Households in Dundee have the lowest value of outstanding personal loans in Great Britain with an average of just £980

16 August 2018

Dumfries & Galloway, Kirkwall and Lerwick also rank among the areas of the UK with the lowest average value of outstanding personal loans

- The average figure for households across the whole of Scotland is £1,189

- In contrast to this, the average household in London has £1,805 outstanding [1]

New figures reveal households in Scotland have the lowest value of outstanding personal loans with just £1,189 owed (see Figure 1), compared to an average in Great Britain of £1,371. Analysis by the Centre for economics and business research (Cebr), commissioned by Shawbrook Bank, suggests households in Scotland have taken out smaller personal loans than those in the rest of the UK.

The postcode with the lowest value of outstanding personal loans is Dundee (£980 followed by Dumfries & Galloway, Kirkwall and Lerwick. In contrast, London has three of the five postcode areas with the highest level of outstanding loans – Uxbridge, IIford and Harrow.

For all of the UK’s regions, the average value of outstanding loans per household has increased significantly between 2013 and 2017 by an average of nearly 19%. In Scotland the amount outstanding has risen from £1,068 to £1,189 during this four-year period, representing an increase of 11%.

Average incomes in London are higher than the rest of the UK, which to some extent explains why households in the capital are able to service larger loans. This can be highlighted by adjusting the average value of outstanding personal loans per household with average levels of income in each region, which reveals a drastically different picture (see Figure 2).

Chart showing value of outstanding loans as a share of income

The North East (5.3%), North West (5.3%) and Yorkshire & Humber (5.2%) have the highest level of personal loans by income, while London has the second lowest at just 4.2% (see Figure 2). East of England ranks as the lowest with value of outstanding loans as a share of income of just 3.5%,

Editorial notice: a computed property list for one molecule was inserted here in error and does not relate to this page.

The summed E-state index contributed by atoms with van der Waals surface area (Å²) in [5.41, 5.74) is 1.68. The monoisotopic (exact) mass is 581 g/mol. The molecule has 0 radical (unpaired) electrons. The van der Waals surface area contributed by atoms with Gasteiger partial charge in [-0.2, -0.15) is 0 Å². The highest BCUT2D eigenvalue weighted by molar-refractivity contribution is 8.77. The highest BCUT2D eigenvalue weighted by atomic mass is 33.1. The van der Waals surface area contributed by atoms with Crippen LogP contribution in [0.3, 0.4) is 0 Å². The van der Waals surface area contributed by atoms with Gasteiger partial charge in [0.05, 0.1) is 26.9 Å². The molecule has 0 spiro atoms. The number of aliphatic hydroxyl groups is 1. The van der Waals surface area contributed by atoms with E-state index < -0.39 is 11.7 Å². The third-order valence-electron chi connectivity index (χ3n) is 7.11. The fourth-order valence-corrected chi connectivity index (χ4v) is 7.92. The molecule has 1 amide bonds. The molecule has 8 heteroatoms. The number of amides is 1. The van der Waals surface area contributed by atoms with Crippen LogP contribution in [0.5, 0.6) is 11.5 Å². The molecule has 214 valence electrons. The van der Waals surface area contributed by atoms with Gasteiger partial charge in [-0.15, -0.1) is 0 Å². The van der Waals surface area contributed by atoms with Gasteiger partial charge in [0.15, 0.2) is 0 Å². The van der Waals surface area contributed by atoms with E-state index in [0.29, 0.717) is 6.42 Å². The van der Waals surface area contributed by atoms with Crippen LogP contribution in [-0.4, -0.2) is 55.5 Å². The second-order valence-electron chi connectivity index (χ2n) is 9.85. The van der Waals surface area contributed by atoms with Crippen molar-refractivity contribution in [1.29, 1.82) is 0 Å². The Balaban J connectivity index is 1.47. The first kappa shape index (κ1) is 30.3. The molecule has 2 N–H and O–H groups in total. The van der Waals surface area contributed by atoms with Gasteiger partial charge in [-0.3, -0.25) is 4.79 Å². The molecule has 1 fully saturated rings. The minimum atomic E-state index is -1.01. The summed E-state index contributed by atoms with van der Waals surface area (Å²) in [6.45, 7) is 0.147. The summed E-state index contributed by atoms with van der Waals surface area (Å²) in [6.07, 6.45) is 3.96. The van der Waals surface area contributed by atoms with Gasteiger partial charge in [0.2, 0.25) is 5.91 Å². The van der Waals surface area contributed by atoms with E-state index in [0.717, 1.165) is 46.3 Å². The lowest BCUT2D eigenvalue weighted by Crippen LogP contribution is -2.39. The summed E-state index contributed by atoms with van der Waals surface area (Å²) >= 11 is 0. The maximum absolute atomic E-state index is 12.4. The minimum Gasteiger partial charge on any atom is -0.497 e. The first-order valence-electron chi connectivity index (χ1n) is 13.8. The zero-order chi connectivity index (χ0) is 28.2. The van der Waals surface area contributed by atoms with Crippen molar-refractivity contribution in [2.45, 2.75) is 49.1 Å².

Outside of London, regions with a relatively low value of outstanding loans as a share of average income include the East of England (3.5%), Scotland (4.4%) and the East Midlands (4.7%).

While the report found Scottish households may be more comfortable with the outstanding value of their loan than those in some other UK regions, borrowers in the country could be paying more for their loans than initially expected. The report finds the average APR for a fixed rate loan is currently 7.3% whereas the representative rates advertised by leading UK lenders for the average loan value (of £9,000) ranges from 2.8% to 4.9%.

The potential discrepancy in rates may not be something most Scottish loan applicants are aware of, the vast majority (81%) of those surveyed* in Scotland expect to get the advertised representative rates but current rules dictate just over half (51%) are actually required by regulators to get them.

Paul Went, Product and Markets Director at Shawbrook Bank says:

“The study reveals borrowers in Scotland are generally taking out smaller loans than households in other parts of the UK, while they also represent a smaller percentage of their annual income. But clearly Scottish borrowers may not be aware that they could be paying more for their loans than they bargained for.

“There is clear disparity between so-called representative rates and the rates borrowers actually end up paying. This is leading to confusion among loan applicants we surveyed in Scotland and is, arguably, misleading borrowers.

Went continues: “The growing scale and significance of the personal loans market means that it’s more important than ever to ensure loan applications are as transparent as possible for people. A widening gap between expectation and reality when it comes to loans is bad for all concerned. 

Went concludes: “We believe that’s the wrong way to do things and two thirds of the borrowers we surveyed strongly support that view. As a result we are making a clear commitment to how we advertise and market our personal loans, and hope that this will lead other lenders to consider the approach they take. Our new Charter includes five clear promises to ensure that people don’t feel misled when they come to Shawbrook.” 

To view Shawbrook’s Transparency Charter and its five promises to prospective borrowers in full visit:  www.shawbrook.co.uk/Transparency

Chart showing value of outstanding personal loans per household by UK region

[1] Based on the latest available data from UK Finance, which was analysed by the Cebr